On a recent Sunday afternoon, a docent at the de Young Museum strode into the exhibit hall for "Eye Level in Iraq," made a sharp left, then pointed at a series of photographs that showed a country preparing for war. That country was Iraq, and the docent asked her tour group whether it was the U.S. government or an independent media that really conveys the full scope of America's military events. "Who," the docent asked, "frames the war?"
That inquiry is just as valid today as it was in 2003, when Operation Iraqi Freedom began with a "shock and awe" campaign that — as is evident at the de Young — led to carnage against Iraqi civilians. Kael Alford and Thorne Anderson — the two U.S. photographers whose work is on display — documented the bloodshed while traveling in Iraq as unembedded journalists in 2003 and 2004. Rather than be beholden to the dictates of U.S.-led coalition forces, Alford and Anderson directed their cameras at average Iraqi families, average Iraqi schools, average Iraqi neighborhoods, and average Iraqi militants. Some of these militants wanted to kill American soldiers. Some of them probably succeeded. The first U.S. figure we see in "Eye Level in Iraq" is a soldier carrying an oversized baseball bat as he oversees American cash disbursements to Iraqi men who'd been on the U.S. military's payroll. It's a tense scene — for the Iraqi men, for the U.S. soldier, and for us, the viewer, as we survey a war zone that ultimately claimed more than 100,000 lives, most of them Iraqi civilians.
The 10th anniversary of the Iraq War's commencement is an ideal time to reflect on what transpired in the Persian Gulf. Alford's and Anderson's photography — artful, humanistic, and highly personal — tells stories that were generally overlooked by the mainstream media amid the chaos of the war's crucial years. Children and women are the focus of the exhibit's most memorable photos. In one by Alford from March 28, 2003, an 8-year-old girl named Zahra lies dead on a makeshift hospital-room table, surrounded by her mourning brothers, who also lost their mother and sister-in-law from an errant missile believed to be fired by U.S. forces; a corresponding image by Alford shows Zahra, mostly naked, being cleansed for burial.
The Bush administration sanitized the Iraq war by banning photography of U.S. coffins on their return to American military bases. The true cost of Iraq is in Alford's and Anderson's photos, which were originally collected in a 2005 book, Unembedded: Four Independent Photojournalists on the War in Iraq, which also featured the work of Iraqi photographer Ghaith Abdul-Ahad and Canadian photographer Rita Leistner.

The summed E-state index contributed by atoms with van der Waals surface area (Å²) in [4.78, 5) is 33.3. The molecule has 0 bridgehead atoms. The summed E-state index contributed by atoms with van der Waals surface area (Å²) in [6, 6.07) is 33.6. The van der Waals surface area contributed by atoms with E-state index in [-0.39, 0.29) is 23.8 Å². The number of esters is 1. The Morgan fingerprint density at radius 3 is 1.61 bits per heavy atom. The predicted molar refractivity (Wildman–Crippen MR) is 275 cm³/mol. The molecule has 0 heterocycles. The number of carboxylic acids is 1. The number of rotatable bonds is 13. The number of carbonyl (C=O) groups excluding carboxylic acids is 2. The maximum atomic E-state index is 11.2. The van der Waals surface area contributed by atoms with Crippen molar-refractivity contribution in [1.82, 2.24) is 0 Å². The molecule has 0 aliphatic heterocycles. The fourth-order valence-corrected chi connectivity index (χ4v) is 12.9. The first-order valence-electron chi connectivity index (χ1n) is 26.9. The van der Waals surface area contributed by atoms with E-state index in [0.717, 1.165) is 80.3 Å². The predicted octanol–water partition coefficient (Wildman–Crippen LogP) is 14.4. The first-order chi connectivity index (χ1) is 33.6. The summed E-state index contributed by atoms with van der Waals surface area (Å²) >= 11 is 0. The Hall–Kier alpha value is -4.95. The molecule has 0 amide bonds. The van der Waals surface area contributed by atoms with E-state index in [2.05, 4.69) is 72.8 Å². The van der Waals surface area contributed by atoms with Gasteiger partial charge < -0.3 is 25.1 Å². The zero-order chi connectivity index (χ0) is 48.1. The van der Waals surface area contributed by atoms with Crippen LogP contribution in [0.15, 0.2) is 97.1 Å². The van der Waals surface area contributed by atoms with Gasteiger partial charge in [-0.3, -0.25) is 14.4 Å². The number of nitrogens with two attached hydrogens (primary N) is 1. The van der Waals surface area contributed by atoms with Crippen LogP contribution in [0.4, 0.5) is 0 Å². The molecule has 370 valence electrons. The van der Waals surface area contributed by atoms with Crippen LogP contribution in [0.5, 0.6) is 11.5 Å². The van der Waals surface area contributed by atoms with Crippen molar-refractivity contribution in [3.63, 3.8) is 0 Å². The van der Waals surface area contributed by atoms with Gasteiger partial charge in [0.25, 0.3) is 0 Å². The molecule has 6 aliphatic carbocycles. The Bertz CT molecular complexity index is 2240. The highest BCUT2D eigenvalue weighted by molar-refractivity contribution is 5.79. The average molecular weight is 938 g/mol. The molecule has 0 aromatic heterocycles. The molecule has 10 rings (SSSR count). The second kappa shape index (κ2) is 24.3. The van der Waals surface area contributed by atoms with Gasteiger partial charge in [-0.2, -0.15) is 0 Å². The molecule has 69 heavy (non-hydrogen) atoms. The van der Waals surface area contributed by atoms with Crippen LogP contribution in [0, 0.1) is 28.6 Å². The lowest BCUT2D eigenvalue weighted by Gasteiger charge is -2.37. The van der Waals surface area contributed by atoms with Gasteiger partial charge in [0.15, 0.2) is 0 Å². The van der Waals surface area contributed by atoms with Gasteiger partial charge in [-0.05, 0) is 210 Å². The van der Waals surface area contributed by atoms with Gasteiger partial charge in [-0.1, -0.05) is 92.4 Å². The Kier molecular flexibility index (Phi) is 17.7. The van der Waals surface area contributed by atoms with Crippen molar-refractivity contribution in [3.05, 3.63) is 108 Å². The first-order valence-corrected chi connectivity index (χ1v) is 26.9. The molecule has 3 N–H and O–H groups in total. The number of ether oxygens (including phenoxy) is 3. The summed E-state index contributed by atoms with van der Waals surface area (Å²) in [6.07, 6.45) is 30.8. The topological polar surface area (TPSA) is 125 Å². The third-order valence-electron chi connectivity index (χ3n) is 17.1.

Even during the war's worst moments, Iraqis tried to maintain a normalcy that resonates in "Eye Level in Iraq." Alford captures a new Iraqi bride standing closely with her partner in the street. The woman, who has turned her wedding dress into a white niqab (the person-encompassing garment common in Saudi Arabia), refuses to show her face because of religious conservatism that flooded Iraq in the wake of the U.S. invasion.
The directive that Muslim women cover their hair, if not their faces, is noticeable in another de Young exhibit: "Girl with a Pearl Earring: Dutch Paintings from the Mauritshuis," where Vermeer's famous 17th-century model sports a head scarf meant to evoke the aesthetics of historical Islam. In fact, Girl with a Pearl Earring has, in previous eras, gone by the name Girl in a Turban or Head of a Girl in a Turban — a reference to the old Turkish-style headscarf that Vermeer painted on his alluring model. The blue turban, art historians have said, helps "exoticize" the girl and gives Vermeer's painting its allure.
There's a lot more to Girl, of course, than just her head covering. Ditto the girls and women we see throughout "Eye Level in Iraq." Their hijabs and shrouds are entry points into complicated lives that Alford and Anderson have fleshed out. One woman completely covered in black told Alford she might become a shahid, or suicide bomber. We see the woman at home, standing in front of a mirror. The photo is from Sept. 3, 2004 — a time when Iraqi suicide bombings were regular occurrences. During the docent tour that slalomed in front of me, the de Young group saw that image and got into a public discussion about suicide and the parallels between the Iraq War and Japanese kamikaze pilots in World War II. Every third photo at "Eye Level in Iraq" raised issues that the docent and her tour group addressed with each other. That may be the best part of the show: It stirs up questions about the price of war in a way that's rare in a major museum exhibit. It's never too late to consider these questions, even if the Iraq War has already receded in America's rearview mirror.
Urban isolation has never felt so mysterious as it does with Driss Ouadahi's paintings. In "Trans-Location," his collection of new work at Hosfelt Gallery, dense housing projects get a panoramic treatment — except each view is siphoned through an architectural grid that creates a kind of kaleidoscope effect. There are never any people in Ouadahi's canvasses — just intersecting grids, dynamic colors, and buildings that seem to go on forever. The result: a feeling of beautiful claustrophobia. A native of Algeria who now lives in Germany, Ouadahi can make a broken chain-link fence seem like the most captivating thing in the world.